phrase "UNTRUSTED good signature" is dangerously misleading

Nicholas Cole nicholas.cole at
Sun Jul 14 20:36:11 CEST 2013

On Sun, Jul 14, 2013 at 5:34 PM, Hauke Laging <mailinglisten at
> wrote:

> Am So 14.07.2013, 17:05:09 schrieb Werner Koch:
> > Thus we better don't change something which has done its
> > job okay for many years.
> Measured by what? After all the claim of this thread is that it does its
> job
> badly.
> > In any case, the non-experienced user is expected to use a different
> > user interface than gpg on the command line.  Thus all improvements
> > should go into the GUI, which has more ways to explain what is going
> > on.
> I would accept that as a good solution (would suggest some additions to the
> documentation, though) but that is obviously conflicting with the Enigmail
> team's position. But with this clear statement the IMHO only reasonable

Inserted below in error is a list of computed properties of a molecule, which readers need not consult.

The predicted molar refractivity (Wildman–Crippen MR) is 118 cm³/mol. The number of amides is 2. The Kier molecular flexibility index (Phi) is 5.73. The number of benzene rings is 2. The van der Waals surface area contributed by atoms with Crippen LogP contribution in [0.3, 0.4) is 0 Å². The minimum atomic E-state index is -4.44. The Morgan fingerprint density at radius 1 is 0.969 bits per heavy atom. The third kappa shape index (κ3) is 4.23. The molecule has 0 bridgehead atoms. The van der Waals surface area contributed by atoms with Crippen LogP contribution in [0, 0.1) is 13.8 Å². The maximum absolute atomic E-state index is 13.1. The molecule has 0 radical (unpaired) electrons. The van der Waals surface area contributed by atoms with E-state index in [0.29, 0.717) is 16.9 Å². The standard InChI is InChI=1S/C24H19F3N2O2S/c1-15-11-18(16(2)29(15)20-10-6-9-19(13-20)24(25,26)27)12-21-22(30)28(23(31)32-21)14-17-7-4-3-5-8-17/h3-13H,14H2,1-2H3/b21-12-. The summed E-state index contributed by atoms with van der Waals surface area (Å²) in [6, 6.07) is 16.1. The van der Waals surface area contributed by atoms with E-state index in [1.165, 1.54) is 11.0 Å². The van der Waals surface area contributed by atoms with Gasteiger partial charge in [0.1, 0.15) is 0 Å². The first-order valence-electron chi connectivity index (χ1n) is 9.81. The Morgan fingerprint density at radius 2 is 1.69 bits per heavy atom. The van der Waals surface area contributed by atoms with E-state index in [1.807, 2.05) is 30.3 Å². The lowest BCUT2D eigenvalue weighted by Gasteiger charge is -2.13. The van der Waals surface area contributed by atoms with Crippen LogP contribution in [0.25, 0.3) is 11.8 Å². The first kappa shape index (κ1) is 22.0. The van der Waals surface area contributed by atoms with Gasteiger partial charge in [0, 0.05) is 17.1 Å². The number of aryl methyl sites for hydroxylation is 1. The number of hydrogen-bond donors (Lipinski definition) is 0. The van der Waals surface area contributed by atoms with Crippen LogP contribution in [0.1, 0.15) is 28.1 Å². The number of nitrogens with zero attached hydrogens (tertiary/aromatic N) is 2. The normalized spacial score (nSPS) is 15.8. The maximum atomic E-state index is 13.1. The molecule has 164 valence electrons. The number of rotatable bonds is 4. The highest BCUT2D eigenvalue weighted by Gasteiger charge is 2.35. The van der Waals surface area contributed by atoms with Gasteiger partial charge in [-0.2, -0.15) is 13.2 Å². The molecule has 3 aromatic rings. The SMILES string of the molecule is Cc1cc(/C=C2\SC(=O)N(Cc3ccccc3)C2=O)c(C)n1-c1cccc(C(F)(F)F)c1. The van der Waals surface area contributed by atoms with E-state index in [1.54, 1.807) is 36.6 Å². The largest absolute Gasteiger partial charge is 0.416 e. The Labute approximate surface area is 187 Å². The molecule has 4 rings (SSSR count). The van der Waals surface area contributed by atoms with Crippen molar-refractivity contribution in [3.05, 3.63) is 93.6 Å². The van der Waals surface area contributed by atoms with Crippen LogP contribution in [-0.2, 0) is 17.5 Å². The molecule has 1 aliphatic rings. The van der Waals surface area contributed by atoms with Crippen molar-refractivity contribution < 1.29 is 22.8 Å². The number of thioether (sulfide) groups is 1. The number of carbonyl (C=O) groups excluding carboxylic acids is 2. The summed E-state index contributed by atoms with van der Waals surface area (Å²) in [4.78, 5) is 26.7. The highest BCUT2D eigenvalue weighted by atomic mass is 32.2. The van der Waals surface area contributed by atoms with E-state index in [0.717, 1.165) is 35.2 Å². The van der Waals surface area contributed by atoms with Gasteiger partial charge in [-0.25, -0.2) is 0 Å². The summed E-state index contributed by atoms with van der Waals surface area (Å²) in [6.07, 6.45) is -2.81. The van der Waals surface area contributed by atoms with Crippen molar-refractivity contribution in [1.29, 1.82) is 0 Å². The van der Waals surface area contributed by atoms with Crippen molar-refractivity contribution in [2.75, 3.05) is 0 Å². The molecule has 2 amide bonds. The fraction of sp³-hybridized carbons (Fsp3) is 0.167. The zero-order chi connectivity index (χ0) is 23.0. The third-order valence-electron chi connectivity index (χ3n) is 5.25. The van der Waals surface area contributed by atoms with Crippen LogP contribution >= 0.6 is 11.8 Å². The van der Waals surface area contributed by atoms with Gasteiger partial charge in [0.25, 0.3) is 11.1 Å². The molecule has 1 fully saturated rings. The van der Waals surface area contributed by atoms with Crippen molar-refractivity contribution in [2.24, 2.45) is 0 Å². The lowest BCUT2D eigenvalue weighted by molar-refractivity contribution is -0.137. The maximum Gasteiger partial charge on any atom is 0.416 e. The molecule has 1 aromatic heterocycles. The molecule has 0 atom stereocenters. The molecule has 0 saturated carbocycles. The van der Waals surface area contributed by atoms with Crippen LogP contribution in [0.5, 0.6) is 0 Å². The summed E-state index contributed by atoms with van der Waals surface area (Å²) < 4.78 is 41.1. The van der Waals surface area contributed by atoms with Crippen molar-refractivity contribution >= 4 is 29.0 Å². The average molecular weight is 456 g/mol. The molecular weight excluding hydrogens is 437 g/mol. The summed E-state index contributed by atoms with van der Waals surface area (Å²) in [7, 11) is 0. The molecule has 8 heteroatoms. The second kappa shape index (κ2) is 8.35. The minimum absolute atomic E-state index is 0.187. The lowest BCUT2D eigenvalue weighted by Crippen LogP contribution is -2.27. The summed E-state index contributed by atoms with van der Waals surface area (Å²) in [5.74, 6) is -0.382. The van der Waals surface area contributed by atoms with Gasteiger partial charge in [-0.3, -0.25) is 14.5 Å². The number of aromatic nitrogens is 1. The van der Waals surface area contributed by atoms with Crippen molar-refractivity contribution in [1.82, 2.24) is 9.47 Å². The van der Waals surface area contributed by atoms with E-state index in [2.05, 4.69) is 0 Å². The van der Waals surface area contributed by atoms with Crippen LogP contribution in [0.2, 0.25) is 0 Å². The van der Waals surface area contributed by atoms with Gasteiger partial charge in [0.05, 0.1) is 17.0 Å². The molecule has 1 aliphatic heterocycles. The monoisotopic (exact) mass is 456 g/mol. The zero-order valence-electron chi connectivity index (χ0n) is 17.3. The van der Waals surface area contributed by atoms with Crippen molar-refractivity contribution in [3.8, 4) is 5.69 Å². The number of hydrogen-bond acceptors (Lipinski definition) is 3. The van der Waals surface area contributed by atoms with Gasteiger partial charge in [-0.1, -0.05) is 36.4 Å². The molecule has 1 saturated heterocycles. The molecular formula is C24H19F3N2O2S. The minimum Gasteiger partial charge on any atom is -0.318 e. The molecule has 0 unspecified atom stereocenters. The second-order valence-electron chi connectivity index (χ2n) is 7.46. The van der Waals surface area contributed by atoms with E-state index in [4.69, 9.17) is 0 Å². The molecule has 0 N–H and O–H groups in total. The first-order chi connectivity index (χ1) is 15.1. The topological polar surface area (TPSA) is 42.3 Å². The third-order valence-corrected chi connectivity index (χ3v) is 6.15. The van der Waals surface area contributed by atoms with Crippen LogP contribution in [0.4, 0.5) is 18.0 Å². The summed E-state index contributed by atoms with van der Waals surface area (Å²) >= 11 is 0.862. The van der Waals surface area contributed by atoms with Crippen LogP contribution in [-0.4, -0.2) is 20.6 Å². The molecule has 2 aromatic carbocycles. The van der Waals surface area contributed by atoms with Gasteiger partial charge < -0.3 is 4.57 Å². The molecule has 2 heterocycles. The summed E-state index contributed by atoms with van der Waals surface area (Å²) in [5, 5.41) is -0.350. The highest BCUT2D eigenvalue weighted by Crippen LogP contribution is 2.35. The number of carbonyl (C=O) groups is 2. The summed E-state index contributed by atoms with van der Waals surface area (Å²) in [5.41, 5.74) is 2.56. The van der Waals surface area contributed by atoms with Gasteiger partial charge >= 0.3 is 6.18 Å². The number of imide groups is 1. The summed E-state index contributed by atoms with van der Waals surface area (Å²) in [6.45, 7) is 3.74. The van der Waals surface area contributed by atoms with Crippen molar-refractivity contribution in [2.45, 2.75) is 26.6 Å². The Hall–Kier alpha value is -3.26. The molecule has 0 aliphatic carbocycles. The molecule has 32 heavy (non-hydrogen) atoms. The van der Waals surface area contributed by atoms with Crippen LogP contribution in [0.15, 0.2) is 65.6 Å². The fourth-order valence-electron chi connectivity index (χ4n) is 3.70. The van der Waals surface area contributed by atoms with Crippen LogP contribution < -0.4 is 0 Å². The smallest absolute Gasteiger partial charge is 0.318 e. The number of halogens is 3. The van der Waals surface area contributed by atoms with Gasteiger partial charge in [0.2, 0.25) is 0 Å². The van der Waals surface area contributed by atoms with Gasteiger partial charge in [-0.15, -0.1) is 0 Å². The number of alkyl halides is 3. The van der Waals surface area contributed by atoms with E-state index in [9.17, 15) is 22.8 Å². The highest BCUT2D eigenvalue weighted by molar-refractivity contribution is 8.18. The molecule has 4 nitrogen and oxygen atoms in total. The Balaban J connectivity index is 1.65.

> decision by the Enigmail team is to change their policy.

I am not sure whether or not the GnuPG messages need to change.  GnuPG
itself is often used by people with a good technical knowledge.

But I *do* think that front-ends could consider a change in their wording.

>From a user's perspective, things are much clearer (I suspect) if the word
'signature' is reserved for emails, documents etc.

In English, at least, it is surely clearer if we talk about 'certifying'
keys, rather than 'signing' them.  This would let us talk about
'uncertified' keys, which I suspect is clearer.  So the message to the user
could be: "Good Signature but from an uncertified key" or somesuch.

I know that, from a technical perspective, a certification is a signature,
but from a user's perspective signed data is very different from certifying
a key, and the re-use of the same term does cause confusion.

Rather than 'owner trust', or even 'introducer trust' we should talk about
whether to trust the certifications provided by a particular key.  Eg:
"Trust in Certifications made by this Key: MARGINAL".

But as Werner rightly points out, there is the issue of how to translate
this in to other languages.

Best wishes,

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